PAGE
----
An examination of outsourced marketing in Division I intercollegiate athletics
Zullo, Robert Humphreys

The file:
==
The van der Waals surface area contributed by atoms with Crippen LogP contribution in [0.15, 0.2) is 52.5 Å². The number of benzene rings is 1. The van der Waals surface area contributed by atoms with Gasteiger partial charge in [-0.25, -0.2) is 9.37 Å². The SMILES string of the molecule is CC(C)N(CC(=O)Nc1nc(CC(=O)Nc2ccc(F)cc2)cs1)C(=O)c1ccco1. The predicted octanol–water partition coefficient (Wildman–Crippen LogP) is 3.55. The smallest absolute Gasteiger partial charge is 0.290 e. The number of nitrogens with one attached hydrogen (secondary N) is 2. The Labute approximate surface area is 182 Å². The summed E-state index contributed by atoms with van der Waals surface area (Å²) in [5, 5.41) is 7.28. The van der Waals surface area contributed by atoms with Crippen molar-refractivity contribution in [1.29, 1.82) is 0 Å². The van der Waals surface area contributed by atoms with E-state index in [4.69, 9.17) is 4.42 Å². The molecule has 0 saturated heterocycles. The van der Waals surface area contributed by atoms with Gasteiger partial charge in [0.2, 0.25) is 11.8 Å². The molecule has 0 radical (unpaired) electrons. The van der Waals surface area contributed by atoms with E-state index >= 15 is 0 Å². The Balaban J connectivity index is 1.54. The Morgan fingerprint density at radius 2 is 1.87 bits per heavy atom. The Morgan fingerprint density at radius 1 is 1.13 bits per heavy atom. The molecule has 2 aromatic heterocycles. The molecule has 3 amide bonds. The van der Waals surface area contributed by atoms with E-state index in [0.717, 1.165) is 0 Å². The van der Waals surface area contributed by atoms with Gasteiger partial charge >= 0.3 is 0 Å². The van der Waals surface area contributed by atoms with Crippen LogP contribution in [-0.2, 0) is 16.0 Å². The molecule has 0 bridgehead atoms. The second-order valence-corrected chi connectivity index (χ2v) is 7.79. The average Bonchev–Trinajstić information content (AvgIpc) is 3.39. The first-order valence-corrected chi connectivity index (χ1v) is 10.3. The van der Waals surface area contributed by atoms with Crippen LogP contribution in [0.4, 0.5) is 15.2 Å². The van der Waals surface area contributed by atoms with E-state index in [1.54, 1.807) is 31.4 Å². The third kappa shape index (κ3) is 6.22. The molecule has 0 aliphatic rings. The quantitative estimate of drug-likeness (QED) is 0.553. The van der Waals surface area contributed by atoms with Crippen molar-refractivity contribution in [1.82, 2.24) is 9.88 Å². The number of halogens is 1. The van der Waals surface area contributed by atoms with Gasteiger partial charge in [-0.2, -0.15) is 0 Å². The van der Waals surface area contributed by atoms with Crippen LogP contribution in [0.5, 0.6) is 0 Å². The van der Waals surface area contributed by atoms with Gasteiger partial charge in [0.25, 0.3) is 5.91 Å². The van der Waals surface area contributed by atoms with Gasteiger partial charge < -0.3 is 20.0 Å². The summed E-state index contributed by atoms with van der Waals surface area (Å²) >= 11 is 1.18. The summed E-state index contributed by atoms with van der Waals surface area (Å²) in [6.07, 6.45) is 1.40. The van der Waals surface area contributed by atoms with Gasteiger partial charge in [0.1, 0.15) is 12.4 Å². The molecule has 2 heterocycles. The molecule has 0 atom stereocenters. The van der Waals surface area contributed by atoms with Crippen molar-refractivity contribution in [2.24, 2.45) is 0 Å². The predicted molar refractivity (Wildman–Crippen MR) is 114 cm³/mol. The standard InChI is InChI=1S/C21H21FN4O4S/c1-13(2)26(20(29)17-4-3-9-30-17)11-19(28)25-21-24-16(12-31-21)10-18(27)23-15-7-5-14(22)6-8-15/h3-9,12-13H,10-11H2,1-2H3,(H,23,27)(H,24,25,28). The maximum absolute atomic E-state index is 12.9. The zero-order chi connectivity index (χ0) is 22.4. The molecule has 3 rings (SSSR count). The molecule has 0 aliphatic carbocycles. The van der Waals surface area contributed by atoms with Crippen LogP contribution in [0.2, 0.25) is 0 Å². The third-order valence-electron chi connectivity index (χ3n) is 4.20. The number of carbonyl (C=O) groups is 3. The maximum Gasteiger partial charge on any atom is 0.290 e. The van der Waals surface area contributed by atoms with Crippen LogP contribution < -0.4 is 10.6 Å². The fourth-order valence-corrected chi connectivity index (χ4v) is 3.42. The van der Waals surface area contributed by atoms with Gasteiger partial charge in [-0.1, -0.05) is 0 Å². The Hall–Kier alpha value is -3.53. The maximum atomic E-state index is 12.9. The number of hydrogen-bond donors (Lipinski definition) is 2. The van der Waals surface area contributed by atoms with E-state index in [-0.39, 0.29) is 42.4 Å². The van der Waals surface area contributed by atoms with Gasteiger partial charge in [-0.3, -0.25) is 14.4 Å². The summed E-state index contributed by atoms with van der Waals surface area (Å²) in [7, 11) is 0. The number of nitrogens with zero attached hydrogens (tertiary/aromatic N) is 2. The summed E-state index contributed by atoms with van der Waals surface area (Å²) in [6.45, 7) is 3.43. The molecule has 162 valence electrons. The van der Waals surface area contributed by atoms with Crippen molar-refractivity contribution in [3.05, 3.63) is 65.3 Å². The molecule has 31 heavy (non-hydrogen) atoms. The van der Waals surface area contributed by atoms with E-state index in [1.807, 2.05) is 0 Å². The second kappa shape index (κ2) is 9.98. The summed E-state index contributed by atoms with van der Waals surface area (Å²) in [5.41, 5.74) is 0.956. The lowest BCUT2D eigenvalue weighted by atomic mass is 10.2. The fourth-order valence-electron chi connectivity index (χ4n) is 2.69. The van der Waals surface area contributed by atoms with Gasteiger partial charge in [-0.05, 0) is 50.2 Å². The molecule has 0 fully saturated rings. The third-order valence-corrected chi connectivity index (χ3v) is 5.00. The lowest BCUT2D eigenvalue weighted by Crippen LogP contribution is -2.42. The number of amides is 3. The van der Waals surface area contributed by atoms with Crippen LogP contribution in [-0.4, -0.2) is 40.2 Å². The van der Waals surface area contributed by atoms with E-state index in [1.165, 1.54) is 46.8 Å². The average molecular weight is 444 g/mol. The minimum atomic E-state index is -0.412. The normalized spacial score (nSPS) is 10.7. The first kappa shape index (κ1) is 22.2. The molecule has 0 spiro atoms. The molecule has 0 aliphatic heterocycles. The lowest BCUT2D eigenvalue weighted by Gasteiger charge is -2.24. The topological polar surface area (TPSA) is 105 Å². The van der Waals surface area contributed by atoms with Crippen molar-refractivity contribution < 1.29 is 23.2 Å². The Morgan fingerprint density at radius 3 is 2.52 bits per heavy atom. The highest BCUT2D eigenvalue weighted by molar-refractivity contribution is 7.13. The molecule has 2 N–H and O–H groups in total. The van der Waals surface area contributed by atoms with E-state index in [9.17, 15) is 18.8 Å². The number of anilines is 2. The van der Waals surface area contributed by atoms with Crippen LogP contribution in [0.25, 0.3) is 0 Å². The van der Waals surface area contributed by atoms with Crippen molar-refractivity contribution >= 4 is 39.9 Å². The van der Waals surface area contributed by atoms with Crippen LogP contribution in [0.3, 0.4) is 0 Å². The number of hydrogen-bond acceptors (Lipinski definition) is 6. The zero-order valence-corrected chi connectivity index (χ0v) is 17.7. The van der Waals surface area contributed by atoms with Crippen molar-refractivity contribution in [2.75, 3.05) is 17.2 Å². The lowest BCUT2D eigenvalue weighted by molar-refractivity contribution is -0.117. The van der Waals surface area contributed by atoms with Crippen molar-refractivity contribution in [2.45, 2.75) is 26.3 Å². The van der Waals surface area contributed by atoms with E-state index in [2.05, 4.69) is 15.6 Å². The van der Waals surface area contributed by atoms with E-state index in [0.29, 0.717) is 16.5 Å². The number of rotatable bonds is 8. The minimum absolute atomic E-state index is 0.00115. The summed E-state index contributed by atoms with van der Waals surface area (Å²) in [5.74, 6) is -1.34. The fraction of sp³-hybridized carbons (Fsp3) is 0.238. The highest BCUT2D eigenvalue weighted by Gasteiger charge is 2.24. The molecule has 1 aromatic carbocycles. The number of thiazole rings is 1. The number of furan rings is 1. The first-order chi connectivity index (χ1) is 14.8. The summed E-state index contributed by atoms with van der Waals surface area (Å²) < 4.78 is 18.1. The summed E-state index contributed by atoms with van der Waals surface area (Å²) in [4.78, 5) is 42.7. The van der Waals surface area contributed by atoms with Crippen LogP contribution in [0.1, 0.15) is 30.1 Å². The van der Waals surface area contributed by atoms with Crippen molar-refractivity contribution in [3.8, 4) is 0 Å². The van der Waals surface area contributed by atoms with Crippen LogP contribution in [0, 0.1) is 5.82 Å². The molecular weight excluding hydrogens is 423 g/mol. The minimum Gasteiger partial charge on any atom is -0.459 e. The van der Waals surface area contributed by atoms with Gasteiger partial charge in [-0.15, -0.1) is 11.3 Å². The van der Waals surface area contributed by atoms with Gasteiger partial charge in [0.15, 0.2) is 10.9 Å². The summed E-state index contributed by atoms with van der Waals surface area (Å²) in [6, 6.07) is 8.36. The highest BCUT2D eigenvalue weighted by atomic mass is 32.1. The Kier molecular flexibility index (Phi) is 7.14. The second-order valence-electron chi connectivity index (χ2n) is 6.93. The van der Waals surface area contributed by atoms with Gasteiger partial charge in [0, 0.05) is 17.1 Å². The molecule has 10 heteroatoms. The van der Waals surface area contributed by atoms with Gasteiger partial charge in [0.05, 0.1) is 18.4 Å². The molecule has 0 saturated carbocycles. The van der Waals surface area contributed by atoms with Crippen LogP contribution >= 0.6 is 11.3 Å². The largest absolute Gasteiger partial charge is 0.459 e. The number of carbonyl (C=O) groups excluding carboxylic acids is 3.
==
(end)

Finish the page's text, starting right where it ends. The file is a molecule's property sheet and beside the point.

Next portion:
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The purpose of this study was to examine the outsourced sports marketing relationship between select Division I National Collegiate Athletic Association athletic departments and their outsourced marketing partner as examined from the perspective of the latter. Twenty-eight of the 61 companies selected to participate in this study responded to the questionnaire. Data was collected as descriptive statistics and frequencies were analyzed along with qualitative responses. Outsourced companies focus on sales efforts at a highly successful rate in an effort to generate revenue. The main inventories sold include commercials during radio broadcasts of games and signage at athletic facilities. These are typically packaged with the sports of football and/or men’s basketball while other sports are ignored due to a low financial return on investment. It is suggested that future sponsorships package Olympic Sports and women’s athletics with the revenue sports to best meet the mission and philosophy of institutions of higher education. With regards to Title IX, outsourced marketing companies felt that athletic departments should assume the greater responsibility in adhering to federal legislation. The companies provide the revenue, but the departments decide how it should best be spent. Results also indicate that outsourced companies have limited numbers of females and minorities in sales positions. Recommendations have been made to make advancements. For better long-term growth, outsourced marketing companies are advised to expand inventory options for corporate partners. Research also found that many sponsorship categories remained unfulfilled in intercollegiate athletics. However, sponsorships have been filled in the frequently restricted categories of alcohol and gambling. It is advised that they should continue with initial approval from the institutions of higher education and continuous evaluations. Companies would also be advised to work with sport management programs at the schools to better demonstrate a return of investment to their sponsors. Outsourced companies seek new business opportunities for the future with athletic departments, though the most likely would involve working on athletic facility naming rights. Such future ventures and continuous sales efforts are likely to focus on select Division I schools and conferences most capable of demonstrating a larger financial return on investment.